Last week’s column

Beijing Market Adds
Adventure to TV Repair

May 26, 2006

There’s a market right around the corner from our housing compound, less than a mile north on busy Jing Shun road and set back a bit from the street. It is widely known as the Kite Market, because of the huge, brightly covered kites that individual vendors sell across the parking lot. It’s a dusty, dirty place with a parking lot filled with crater-like potholes and ringed by vendors selling produce, “antique” knickknacks and cooked food like scallion pancakes and noodles.

Anchoring the market is an outlet of the Wu-Mei (I Buy) convenience store chain, which is itself a rather bizarre bazaar, stocked with such staples as rice cookers, blouses, chili peppers, grain alcohol and cigarettes. But the market’s real heart lies next door in a huge warehouse-like building, which until recently housed everything from produce to hardware, butcher shops to DVDs.

I won’t buy meat there but have made any other purchases. This despite the fact that one friend’s driver so disliked the place’s filth that she finally asked her employer why she insists on returning to the market, saying, “Even we won’t shop here, so why do you?” I have found the place irresistible ever since a young local friend took me there shortly after I arrived in Beijing last summer.
[expat, kite market]
The Kite Market

On one visit I took note of a TV repairman because I knew I needed his services. We bought a little American TV with a built-in VCR from our predecessors. It has proved valuable, as I have never seen a VCR or tape in China and we brought a lot of tapes with us, including many appropriate for young children, fare that is difficult to find among the endless supply of pirated $1 and $2 DVDs. (Legitimately issued products are only available in a handful of downtown stores.) Unfortunately, Anna’s nanny plugged the 110-volt TV directly into the 220-volt wall outlet rather than into its voltage transformer. The result was a heavy cloud of smoke. This happens to expats quite regularly here.

The TV then sat in the corner for months, slowly driving my wife, Rebecca, out of her mind. She asked me to move it repeatedly but I wasn’t moved to action until I watched Anna precariously tottering atop the TV, trying to reach some upper shelves. I put it into a closet, planning on taking it to the Kite Market to see if it could be fixed. It remained there for weeks on end.

Two weeks ago, I finally asked my Chinese teacher, Dong, if he would go over there with me after our lesson. “Sure,” he said. “But you have to talk. I’ll step in only when you really need me.” I put the TV in the back seat of our old Jeep and set off.

I was excited to go there with Dong because I wanted to get to the bottom of some recent changes I had noticed. The bumpy parking lot was now a construction site. The kite sellers remained but had been squeezed into the middle. I wondered what was being built. I also had noticed several hand-painted banners strung up in front of the market for several days, with a group of elderly people quietly sitting underneath them in folding chairs. I took them to be protesters and wanted to know the story. The only characters I could recognize on the signs were “We” and “eat.”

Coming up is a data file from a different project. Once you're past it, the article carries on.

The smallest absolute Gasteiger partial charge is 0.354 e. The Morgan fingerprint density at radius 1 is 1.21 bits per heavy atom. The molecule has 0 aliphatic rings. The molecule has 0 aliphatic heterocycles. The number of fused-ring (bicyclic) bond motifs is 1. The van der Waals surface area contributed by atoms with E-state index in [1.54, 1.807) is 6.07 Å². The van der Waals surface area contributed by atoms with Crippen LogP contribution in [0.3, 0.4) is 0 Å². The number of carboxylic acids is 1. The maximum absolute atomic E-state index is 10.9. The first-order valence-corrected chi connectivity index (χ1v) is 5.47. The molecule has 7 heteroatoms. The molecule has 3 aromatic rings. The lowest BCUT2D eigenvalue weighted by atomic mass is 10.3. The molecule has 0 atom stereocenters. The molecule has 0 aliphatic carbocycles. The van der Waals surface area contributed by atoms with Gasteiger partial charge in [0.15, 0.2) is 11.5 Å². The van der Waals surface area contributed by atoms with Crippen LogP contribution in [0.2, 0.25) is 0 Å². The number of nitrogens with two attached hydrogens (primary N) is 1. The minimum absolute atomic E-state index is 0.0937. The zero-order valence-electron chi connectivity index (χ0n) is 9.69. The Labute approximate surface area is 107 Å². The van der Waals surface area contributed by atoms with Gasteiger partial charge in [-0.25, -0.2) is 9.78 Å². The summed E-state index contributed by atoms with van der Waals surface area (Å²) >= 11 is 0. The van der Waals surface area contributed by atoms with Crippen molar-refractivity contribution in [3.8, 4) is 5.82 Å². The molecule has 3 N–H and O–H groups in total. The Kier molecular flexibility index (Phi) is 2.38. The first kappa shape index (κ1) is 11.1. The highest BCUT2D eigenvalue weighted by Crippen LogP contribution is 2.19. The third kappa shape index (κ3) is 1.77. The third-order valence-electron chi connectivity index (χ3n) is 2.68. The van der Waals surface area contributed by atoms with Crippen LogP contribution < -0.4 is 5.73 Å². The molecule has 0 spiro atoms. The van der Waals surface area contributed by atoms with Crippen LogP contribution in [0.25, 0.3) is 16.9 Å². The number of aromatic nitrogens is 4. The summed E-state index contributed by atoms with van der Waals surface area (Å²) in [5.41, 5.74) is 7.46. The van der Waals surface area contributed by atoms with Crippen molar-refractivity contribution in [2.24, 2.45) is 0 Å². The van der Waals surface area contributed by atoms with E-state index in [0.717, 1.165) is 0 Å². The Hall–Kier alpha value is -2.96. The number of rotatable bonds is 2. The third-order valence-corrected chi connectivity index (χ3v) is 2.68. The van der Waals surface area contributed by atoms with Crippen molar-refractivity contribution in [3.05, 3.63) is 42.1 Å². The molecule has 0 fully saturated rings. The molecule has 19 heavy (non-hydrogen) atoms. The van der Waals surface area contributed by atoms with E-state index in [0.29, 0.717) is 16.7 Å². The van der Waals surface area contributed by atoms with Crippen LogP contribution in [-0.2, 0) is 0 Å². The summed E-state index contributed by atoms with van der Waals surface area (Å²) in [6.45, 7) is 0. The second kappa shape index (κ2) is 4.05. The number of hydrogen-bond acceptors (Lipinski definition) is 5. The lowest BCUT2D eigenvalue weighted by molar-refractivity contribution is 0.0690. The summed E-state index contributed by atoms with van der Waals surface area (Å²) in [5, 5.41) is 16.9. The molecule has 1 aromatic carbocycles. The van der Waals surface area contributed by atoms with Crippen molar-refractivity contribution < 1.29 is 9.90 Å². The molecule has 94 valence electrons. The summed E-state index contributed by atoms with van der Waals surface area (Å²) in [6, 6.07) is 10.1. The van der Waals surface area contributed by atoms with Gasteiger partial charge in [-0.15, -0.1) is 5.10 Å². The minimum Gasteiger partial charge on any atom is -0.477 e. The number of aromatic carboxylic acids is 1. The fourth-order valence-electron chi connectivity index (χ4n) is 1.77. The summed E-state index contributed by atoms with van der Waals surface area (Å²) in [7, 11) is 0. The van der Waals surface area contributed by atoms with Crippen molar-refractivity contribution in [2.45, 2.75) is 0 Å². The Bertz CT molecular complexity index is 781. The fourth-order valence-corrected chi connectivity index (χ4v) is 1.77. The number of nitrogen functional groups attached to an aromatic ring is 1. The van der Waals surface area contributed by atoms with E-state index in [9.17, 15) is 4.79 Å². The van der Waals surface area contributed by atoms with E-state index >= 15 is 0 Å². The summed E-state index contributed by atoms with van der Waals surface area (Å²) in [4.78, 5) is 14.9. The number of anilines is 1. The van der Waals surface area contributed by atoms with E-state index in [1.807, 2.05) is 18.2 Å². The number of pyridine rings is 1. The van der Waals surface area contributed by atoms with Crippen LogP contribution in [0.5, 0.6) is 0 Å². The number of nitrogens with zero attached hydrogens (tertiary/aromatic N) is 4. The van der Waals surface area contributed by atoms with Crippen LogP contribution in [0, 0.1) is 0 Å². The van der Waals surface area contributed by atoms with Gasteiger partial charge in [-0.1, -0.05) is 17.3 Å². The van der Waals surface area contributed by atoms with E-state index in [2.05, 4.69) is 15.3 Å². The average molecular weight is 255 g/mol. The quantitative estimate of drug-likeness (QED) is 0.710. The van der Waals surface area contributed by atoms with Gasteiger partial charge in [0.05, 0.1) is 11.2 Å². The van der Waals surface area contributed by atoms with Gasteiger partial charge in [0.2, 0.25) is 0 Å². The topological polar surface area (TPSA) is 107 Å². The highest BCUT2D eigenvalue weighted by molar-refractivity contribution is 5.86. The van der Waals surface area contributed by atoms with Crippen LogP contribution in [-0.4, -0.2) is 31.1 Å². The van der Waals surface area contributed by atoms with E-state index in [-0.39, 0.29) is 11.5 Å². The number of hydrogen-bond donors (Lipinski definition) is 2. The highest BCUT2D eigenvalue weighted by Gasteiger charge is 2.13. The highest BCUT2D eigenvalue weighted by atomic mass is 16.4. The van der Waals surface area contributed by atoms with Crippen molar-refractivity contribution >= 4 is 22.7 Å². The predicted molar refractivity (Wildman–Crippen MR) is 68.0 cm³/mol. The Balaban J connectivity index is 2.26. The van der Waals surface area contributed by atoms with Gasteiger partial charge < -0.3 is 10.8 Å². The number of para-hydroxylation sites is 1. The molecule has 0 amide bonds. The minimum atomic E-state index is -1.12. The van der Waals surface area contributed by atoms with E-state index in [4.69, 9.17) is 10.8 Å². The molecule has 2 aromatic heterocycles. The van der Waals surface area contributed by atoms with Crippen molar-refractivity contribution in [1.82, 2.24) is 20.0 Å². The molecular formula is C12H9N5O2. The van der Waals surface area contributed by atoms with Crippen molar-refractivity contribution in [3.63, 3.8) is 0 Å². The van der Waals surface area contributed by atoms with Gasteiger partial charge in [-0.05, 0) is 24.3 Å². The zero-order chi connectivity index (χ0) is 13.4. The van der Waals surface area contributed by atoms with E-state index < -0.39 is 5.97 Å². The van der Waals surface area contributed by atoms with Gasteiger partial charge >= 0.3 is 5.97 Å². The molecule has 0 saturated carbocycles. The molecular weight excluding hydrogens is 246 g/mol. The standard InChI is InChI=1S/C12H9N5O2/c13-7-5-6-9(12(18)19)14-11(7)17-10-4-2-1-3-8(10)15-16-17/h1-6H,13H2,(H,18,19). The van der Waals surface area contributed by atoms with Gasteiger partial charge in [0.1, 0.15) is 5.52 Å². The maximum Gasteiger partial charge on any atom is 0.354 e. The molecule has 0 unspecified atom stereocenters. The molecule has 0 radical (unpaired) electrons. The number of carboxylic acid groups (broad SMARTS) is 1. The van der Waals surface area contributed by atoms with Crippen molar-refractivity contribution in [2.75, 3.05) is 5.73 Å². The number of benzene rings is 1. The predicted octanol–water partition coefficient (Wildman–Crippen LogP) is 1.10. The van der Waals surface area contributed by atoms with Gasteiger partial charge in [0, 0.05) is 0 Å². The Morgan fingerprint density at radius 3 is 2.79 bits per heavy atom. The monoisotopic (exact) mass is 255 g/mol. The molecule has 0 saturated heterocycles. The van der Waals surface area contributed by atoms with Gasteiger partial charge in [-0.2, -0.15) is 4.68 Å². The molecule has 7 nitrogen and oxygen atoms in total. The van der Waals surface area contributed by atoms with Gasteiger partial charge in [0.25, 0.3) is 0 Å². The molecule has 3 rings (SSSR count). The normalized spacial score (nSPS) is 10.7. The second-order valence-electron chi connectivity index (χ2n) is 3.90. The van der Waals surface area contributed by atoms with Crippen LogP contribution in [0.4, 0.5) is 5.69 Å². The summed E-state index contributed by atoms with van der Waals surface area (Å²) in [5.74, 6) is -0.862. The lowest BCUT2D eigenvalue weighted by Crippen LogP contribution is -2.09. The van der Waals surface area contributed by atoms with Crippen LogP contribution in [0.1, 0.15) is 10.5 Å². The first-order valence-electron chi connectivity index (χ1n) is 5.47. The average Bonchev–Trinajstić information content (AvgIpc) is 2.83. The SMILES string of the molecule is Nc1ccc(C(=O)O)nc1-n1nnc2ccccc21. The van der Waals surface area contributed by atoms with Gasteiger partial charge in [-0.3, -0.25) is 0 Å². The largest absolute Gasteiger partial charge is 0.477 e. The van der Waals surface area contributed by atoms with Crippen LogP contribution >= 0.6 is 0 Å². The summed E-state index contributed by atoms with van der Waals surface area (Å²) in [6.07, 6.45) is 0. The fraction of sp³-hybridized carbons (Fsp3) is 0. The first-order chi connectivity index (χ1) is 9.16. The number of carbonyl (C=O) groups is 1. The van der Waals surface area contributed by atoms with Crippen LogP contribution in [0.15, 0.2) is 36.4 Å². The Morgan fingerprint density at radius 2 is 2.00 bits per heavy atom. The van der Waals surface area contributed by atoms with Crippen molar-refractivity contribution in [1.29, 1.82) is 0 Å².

When we arrived, a police car with whirling sirens was parked on the sidewalk and there were no protesters in sight. Dong told me the signs said, “We need to eat too.” Inside, we learned that the protesters were farmers from the village behind the market whose fields had been sold to a developer, allegedly for 80 million renminbi ($9.98 million), with very little going to those who had worked the land for years. I was happy to note that by the time we left, the old men and women were back and their banners were flying. The signs vanished a day or two later and within a week the protesters were gone as well. I have not found out what happened to their demands.

I drove past the police car to the back entrance. The main market was closed and empty, with all the vendors in a series of smaller buildings behind it. I wondered how the kite salesmen and other outdoor sellers were faring. Lugging the TV, I entered the first building and found a stall with glass counters covered in electrical components and opened TVs.
[expat, tv repair]
The TV repairman

We had arrived at 12:15 p.m. and the repairman was at lunch, along with many of the other male clerks and most customers. I should have known; 12 p.m. to 1 p.m. is like a holy lunch hour for most Chinese. A couple of women holding down the fort said they would call the laoban (boss) and get him back. Leaving the TV on the counter, we walked around looking at the wares for sale in the many little stalls: pens, notebooks, DVD players, satellite dishes, lingerie, softcore porn DVDs, axes, shovels, pots, pans, woks, watering cans, dishes, cups and virtually everything else you could think of.

We then walked over to a nearby building, which housed the produce sellers. I bought some fruit and vegetables, actually doing most of the talking, much to my surprise and Dong’s pleasure. Returning to the TV stand, we found that the repairman had returned and that the women there had been joined by several friends, who had clearly come over to check us out. While the repairman dismantled and examined my TV, Dong and I chatted with the ladies, who were fascinated by me but also by Dong and his ability to speak English. They looked at him like he was a wizard. They were all migrants, mostly from Szechuan and Anhui provinces.